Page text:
I saw a video of Ted playing chord stuff for the first time a few months ago. I saw him literally shaking the guitar to get vibrato on the chords. I thought this was some sort of quirk. I started unconsciously imitating this behavior for some reason. Then I realized that he was actually doing that on purpose and that it really brings out the chords with vibrato.

  18. #17

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    John - Let's please see a little of your idea for a chord book?? I hate all the ones I have, even Jodie Fisher. No good scope or sequence in my opinion.

    Sailor

  19. #18

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    Sailor,

    It will take me a bit to do since I have a daytme job (and a very patient wife)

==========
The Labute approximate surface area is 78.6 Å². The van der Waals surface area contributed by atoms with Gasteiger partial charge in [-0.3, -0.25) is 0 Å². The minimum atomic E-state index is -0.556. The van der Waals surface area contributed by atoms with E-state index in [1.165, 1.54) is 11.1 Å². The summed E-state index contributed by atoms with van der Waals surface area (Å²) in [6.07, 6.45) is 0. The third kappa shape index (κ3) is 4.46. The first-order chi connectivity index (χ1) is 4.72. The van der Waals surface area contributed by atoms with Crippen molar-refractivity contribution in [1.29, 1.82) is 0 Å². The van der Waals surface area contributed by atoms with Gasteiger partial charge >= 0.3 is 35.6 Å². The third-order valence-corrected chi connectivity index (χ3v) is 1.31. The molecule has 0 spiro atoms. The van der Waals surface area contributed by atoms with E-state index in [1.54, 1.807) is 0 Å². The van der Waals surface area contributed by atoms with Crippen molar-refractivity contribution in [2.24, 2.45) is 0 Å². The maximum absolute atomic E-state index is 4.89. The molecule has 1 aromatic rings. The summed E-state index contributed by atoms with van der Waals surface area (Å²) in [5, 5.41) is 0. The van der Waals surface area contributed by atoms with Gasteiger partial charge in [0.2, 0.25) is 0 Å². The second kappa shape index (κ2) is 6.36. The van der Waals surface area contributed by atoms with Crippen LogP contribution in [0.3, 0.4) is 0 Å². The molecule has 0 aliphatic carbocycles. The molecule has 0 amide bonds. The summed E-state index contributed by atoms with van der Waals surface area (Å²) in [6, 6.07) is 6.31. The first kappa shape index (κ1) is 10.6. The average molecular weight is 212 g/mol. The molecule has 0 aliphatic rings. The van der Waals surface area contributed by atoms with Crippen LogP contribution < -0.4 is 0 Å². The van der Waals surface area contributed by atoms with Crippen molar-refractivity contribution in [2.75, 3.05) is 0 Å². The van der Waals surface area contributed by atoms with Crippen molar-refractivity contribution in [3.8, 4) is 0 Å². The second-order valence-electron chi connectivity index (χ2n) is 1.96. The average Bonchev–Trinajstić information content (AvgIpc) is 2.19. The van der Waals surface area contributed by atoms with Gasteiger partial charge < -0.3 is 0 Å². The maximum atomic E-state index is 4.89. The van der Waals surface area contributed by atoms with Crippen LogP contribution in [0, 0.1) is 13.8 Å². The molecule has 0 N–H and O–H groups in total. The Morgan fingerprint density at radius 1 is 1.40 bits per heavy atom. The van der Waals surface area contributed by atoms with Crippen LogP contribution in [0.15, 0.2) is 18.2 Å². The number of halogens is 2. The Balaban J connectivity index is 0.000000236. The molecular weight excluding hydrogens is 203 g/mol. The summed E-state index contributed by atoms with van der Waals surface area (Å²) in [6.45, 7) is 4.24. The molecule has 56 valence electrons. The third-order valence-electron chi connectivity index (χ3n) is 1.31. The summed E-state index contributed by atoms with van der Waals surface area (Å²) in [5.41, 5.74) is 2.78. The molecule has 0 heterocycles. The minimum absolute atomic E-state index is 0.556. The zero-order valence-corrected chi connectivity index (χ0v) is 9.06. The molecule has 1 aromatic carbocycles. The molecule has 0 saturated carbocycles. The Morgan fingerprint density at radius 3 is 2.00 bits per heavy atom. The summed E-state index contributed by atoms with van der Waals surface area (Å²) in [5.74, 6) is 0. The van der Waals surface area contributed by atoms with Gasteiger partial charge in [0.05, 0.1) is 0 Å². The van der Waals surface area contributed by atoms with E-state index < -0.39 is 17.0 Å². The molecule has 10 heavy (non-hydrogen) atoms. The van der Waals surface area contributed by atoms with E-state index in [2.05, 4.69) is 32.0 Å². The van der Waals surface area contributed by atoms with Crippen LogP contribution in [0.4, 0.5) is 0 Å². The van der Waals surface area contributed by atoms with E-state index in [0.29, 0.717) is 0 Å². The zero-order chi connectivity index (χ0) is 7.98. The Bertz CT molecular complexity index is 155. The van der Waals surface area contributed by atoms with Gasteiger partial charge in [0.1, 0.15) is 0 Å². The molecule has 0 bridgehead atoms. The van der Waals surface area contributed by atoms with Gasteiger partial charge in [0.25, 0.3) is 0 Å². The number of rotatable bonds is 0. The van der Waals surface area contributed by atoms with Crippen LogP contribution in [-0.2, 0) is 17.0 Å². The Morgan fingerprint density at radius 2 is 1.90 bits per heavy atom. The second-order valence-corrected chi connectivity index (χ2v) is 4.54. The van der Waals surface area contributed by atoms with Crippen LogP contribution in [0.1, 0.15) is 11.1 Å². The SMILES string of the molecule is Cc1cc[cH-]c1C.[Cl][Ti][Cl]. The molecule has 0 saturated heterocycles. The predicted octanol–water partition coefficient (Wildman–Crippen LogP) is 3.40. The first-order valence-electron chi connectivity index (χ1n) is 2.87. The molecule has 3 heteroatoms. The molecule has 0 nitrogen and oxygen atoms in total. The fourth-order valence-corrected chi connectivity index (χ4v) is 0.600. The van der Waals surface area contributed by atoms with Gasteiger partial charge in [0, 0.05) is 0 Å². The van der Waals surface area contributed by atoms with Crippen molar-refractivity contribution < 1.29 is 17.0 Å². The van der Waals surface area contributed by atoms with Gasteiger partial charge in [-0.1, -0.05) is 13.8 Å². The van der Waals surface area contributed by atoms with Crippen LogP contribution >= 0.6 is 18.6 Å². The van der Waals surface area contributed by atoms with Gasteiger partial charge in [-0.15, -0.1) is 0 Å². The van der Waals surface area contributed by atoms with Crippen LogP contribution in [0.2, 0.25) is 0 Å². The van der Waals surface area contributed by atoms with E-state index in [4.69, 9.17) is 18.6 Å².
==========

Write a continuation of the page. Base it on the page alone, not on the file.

But I have an outline so thats a start. I'll keep you posted.

  20. #19

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    Anything you've got JOHN. Always look forward to your stuff. Having fun with "fat" Gymnopedie right now.

    I've tried to do my own chord chart/book but got too bogged down. I've never seen a chord chart I REALLY liked!!!!!

    Sailor

  21. #20

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    Quote Originally Posted by franco6719
    With every new chord, you really get 4 this way. After being able to do the above, I force these new shapes into every tune I can so they become part of the arsenal. So for me, it is one shape, or sets of shapes at a time. Otherwise, Ted's stuff just paralyzes you from the sheer volume of it. Good luck